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dc.contributor.authorGranzer, Susanne Valerie
dc.date.accessioned2016-12-31 23:55:55
dc.date.accessioned2020-02-13 13:09:28
dc.date.accessioned2020-04-01T14:07:23Z
dc.date.available2020-04-01T14:07:23Z
dc.date.issued2016
dc.identifier612285
dc.identifierOCN: 953609589en_US
dc.identifier.urihttp://library.oapen.org/handle/20.500.12657/32363
dc.description.abstractActing on stage is a mode of performing an action, in the context of which the bodily aspects implicitly at work in acting reveal their own significance and power. This event can actualize a wound incarnated in human beings, because the actor acts and does not act at the same time and hence the concept of being ‘the doer’ unmasks itself as being illusionary. One could call it a kind of ‘symbolic death’ (Mueller), an ‘anthropological mutation’ (Agamben)––an event of great interest because of its highly ethical call.The book “Actors and the Art of Performance. Under Exposure” opens with a cascade of contradictory motives for becoming an actor. But, if theatre is no longer understood as a theatre of representation, then what takes place on stage is a transformation at play with truth, in which ethics are realized by the aesthetic. Insofar the book summarizes the attempt to explore and map guidelines of acting as being under the perspective of be-coming. That may sound fairly harmless in theory, but it feels anything but harmless when you experience it on your own body. For example, for being physical under exposure actors have to learn that there exists no fundamental dualism between mind and matter. Furthermore, actors are espoused to a dynamic shifting ground in the name of creativity. They have to carry the burden that the self is no sovereign identity as we generally suppose, but rather a threshold of permanent be-coming. One could call it the outstanding gift of acting. In the German language, gift means “poison”, in German ears the word has the double meaning of poison and present, thus expressing the fact that a gift is disturbing and blessing at the same time. Loaded with fear and joy as the crucial point of acting, which attacks and attracts actors and spectators most.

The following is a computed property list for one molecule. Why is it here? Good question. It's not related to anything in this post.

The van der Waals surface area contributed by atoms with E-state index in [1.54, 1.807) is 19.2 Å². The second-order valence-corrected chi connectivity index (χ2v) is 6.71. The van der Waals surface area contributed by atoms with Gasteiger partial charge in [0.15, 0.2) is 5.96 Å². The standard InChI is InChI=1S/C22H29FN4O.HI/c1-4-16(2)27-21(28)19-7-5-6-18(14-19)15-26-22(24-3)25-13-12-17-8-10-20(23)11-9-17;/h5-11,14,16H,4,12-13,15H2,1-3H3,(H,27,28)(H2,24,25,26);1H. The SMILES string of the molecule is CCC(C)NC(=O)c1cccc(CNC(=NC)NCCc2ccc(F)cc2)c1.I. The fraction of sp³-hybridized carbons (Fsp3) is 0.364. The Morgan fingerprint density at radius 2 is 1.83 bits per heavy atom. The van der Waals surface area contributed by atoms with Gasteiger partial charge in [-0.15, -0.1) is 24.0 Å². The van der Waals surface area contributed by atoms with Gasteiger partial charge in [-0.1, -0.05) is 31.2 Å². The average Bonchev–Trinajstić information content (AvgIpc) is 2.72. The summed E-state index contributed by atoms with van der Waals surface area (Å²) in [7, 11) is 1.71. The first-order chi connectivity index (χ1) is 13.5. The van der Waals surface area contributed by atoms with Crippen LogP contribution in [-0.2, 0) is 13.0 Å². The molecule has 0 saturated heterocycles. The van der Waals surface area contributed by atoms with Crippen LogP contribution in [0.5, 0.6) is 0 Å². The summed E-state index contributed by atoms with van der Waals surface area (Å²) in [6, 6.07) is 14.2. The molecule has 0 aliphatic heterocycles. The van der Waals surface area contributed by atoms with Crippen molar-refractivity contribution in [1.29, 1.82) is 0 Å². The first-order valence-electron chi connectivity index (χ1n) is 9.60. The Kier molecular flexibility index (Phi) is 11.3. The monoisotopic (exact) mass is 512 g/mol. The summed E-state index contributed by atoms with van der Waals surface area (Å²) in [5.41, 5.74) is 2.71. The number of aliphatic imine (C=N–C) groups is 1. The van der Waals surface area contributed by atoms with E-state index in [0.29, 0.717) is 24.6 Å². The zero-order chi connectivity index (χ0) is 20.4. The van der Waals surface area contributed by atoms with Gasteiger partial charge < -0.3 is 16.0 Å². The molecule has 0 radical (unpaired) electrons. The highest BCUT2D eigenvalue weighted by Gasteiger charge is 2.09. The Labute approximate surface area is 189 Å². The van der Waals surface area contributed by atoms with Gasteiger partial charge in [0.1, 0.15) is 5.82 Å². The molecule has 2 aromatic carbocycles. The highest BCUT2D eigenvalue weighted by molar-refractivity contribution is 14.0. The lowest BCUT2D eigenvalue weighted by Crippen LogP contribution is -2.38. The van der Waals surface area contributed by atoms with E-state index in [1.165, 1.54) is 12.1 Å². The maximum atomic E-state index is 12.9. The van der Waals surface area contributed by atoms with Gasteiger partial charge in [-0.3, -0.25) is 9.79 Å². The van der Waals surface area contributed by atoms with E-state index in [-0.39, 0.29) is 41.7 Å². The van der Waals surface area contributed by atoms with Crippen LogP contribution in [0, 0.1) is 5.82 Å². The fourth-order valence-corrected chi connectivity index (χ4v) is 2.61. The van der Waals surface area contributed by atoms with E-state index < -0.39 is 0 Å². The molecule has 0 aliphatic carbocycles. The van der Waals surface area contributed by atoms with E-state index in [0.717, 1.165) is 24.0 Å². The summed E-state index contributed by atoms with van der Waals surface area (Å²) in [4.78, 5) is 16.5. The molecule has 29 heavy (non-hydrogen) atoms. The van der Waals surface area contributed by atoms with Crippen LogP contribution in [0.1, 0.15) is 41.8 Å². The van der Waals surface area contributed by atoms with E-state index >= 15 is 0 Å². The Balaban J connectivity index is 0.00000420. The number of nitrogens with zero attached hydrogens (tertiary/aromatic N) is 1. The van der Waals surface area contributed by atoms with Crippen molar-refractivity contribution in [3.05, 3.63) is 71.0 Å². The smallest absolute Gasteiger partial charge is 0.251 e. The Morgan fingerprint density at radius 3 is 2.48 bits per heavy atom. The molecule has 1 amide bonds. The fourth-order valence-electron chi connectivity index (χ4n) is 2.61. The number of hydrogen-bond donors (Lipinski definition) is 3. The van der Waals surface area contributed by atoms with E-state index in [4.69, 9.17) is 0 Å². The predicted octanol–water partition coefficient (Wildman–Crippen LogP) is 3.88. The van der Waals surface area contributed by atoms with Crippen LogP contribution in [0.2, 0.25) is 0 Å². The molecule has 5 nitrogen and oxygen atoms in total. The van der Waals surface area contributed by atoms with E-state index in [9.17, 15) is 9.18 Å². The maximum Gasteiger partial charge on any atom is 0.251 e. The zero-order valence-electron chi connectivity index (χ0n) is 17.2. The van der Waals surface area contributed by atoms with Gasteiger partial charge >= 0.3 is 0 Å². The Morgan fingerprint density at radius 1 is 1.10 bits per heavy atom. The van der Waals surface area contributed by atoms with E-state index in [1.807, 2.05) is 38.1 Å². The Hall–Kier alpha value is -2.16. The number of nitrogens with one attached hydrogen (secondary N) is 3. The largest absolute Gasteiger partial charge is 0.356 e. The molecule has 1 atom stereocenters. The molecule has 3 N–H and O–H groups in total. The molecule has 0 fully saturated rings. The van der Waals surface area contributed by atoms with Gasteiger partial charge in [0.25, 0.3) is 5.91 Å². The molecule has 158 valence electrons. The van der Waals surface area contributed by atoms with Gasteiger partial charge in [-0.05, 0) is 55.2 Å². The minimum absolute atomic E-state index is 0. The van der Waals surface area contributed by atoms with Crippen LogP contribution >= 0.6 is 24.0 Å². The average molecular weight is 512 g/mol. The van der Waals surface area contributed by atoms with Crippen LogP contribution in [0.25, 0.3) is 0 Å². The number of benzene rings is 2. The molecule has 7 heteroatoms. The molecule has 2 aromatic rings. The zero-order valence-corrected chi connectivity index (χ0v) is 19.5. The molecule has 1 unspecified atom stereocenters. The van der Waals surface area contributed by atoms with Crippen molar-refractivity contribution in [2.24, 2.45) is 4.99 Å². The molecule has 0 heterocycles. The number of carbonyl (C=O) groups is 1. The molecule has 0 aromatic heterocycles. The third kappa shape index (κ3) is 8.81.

dc.languageEnglish
dc.subject.classificationbic Book Industry Communication::H Humanities
dc.subject.otherPerforming Arts
dc.subject.otherTheatre
dc.subject.otherActing
dc.subject.otherArtistic Research
dc.subject.otherArts-based-Philosophy
dc.subject.otherPhilosophy On Stage
dc.subject.otherPerformance Philosophy
dc.subject.otherSchauspieler
dc.subject.otherTheater
dc.subject.otherPhilosophie
dc.subject.otherKorporale Performanz
dc.subject.otherKünstlerische Forschung
dc.subject.otherTheaterwissenschaft
dc.subject.otherKunst
dc.subject.otherActor
dc.subject.otherFriedrich Nietzsche
dc.titleActors and the Art of Performance
dc.title.alternativeUnder Exposure
dc.typebook
oapen.abstract.otherlanguageWird Theater nicht mehr als Repräsentation verstanden, werden im „Spiel mit der Wahrheit“ eine Fülle von Fragen über den Vollzug und das Ereignis unseres Daseins provoziert, die in einem ethischen Anspruch im Ästhetischen münden. Das klingt in der Theorie harmloser als es seinem physischen Ereignis nach ist. Denn der schöpferische Akt katapultiert SchauspielerInnen in eine Zone zwischen aktiv und passiv, in der sie nicht mehr alleinige Täter und souveräne Subjekte ihres Spiels sind.
oapen.identifier.doi10.1057/9781137596345
oapen.relation.isPublishedBy6c6992af-b843-4f46-859c-f6e9998e40d5
oapen.relation.isFundedBy26ae1657-c58f-4f1d-a392-585ee75c293e
oapen.relation.isbn9781137596345
oapen.collectionAustrian Science Fund (FWF)
oapen.imprintPalgrave Macmillan
oapen.pages131
oapen.place.publicationBasingstoke
oapen.grant.numberPUB 357
oapen.redirect1007331
oapen.remark.publicRelevant Wikipedia pages: Actor - https://en.wikipedia.org/wiki/Actor; Friedrich Nietzsche - https://en.wikipedia.org/wiki/Friedrich_Nietzsche
oapen.identifier.ocn953609589


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